Photo (C) 2012 Carl Beuke.
Part 1 of this article explains how the language learning secrets of the man who invented one of the world’s best-selling language series have been hidden for years. Unveiled in this article is the second installment of the forgotten wisdom of the man who studied Russian with a martini in his hand.
Where to start
Dr Pimsleur suggests starting by learning a few things that will be immediately useful, rather than with lengthy and complex grammatical theory. He adds that if you struggle with concentration, you should break up your study into short bursts of around twenty minutes. In my favourite quote, he suggests that “no rule forbids learning a language with a martini in your hand; in fact, it may lower your inhibitions”.
Underlying Dr Pimsleur’s suggested approach are some of the same key principles that are explained in more recent books on how to learn effectively (e.g. Your Memory and The Learning Revolution). These principles include:
Practice recalling the information
Challenge yourself to answer questions. This is much more effective than simple repetition or sitting and listening to a long explanation.
Get immediate feedback
When you self-test your recall of information, check whether you have recalled it correctly. If you remembered incorrectly or not at all, check the correct answer and then self-test yourself again immediately.
Practice recall in many contexts
For example, practice recalling an important word in many different types of sentences, and practice listening to many different voices speaking your new language.
Use graduated interval recall
If you want to learn information for the long term, space your recall practice over time. An example might be to self-test: immediately, after two minutes, after six minutes, at the end of the study session, and then after a day, two days, four days, one week, three weeks, two months, and one year. Spreading out your recall practice over time is much more effective than doing it all at once.
Learn one thing at a time
Traditional academic courses typically present new information in large chunks. For example, a textbook might teach the Spanish for “I speak”, “You speak”, “He speaks”, “She speaks” and “They speak” all at once. The Pimsleur courses typically teach only one piece of new information at a time. That is, they start by teaching “I speak”, and provide the opportunity to practice saying this before moving on to new material.
How to practice pronunciation
Dr Pimsleur recommends learning pronunciation before learning to read in a language, since reading tends to conjure the English pronunciation. Instead, words should be learnt by mimicking a native model, generally in the context of whole sentences. In a trick borrowed from the FSI, he suggests breaking words down into syllables and then learning the word from back to front. For example, the Spanish gracioso can be learnt in the sequence “-so; -cioso; gracioso”.
If you struggle to ‘hear’ the difference between two sounds, Dr Pimsleur advises that you invite a native-speaking friend to make fun of your difficulties. Having a native speaker repeat your error and contrast it with the correct native pronunciation will help you to ‘hear’ and understand the difference.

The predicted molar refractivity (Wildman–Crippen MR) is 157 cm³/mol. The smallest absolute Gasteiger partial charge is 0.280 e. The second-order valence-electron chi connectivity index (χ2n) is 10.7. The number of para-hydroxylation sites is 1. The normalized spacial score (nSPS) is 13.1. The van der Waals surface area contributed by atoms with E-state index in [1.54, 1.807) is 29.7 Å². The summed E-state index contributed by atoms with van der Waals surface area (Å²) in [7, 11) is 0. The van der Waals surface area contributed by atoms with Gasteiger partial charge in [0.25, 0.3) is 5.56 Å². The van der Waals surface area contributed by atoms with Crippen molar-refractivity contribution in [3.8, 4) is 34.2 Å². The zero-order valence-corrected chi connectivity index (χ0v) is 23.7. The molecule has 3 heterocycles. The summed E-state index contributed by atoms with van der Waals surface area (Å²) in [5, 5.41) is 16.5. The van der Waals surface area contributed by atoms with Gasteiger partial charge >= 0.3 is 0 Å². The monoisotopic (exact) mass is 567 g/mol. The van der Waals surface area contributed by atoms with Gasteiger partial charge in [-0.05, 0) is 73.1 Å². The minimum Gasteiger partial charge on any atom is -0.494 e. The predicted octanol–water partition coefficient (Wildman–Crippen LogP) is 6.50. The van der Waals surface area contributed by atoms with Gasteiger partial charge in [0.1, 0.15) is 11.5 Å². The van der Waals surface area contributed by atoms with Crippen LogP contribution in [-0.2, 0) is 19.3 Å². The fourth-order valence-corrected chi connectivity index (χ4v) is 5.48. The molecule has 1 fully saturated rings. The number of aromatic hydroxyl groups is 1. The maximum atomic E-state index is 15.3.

Dr Pimsleur confesses that he struggled to learn how to pronounce French (which is the language in which he held a PhD), which should provide great comfort to those students who find learning pronunciation difficult (most of us).
How to learn grammar
Dr Pimsleur recommends learning the grammar of a language mostly through verbal pattern drills. In these drills, a question is asked which prompts you to produce a response in the language you are learning. You then hear a native speaker give the correct response. In this way, you quickly develop an intuitive ‘feel’ for the correct grammar. The Pimsleur courses are based on this principle. Dr Pimsleur suggests that if you don’t have access to a course which provides these drills for you, you could make your own (asking a native speaker to record sentences which embody the elements of grammar you are seeking to master).
In many non-English languages, words are either male or female. Dr Pimsleur counsels that while you should attempt to remember word gender as best you can, there is no need to be overly worried, as in most cases you will be understood even if you get the gender wrong.
How to learn vocabulary
"Those who want to come out ahead must have success fixed in their minds". Photo (C) 2012 Carl Beuke.
Dr Pimsleur describes coming to grips with vocabulary as the most substantial challenge of learning a new language, since any language has far more words than it has distinct sounds to pronounce or grammatical rules to understand. Still, learning vocabulary is not hard, it’s just a big job.
Dr Pimsleur provides a few key suggestions on how to learn vocabulary. First, start by learning the most common words (you can find these listed in a word frequency dictionary). Second, learn things like numbers and days of the week in random order, and interspaced with other material. Third, use flash cards (cards with questions on one side and answers on the other). Fourth, learn words in context (i.e. as part of sentences). Fifth, read a lot in the language you are learning, starting with simple texts. Look up the meaning of only the words that interest you or that seem to keep tripping you up.
Mastering workplace knowledge
In a future article, I’ll describe how you can apply Dr Pimsleur´s principles for learning a new language to become much more effective at learning anything you need to know for work or study. You can click on “Subscribe via RSS” toward the top right of this page if you’d like to be alerted when this and other articles in this series are published.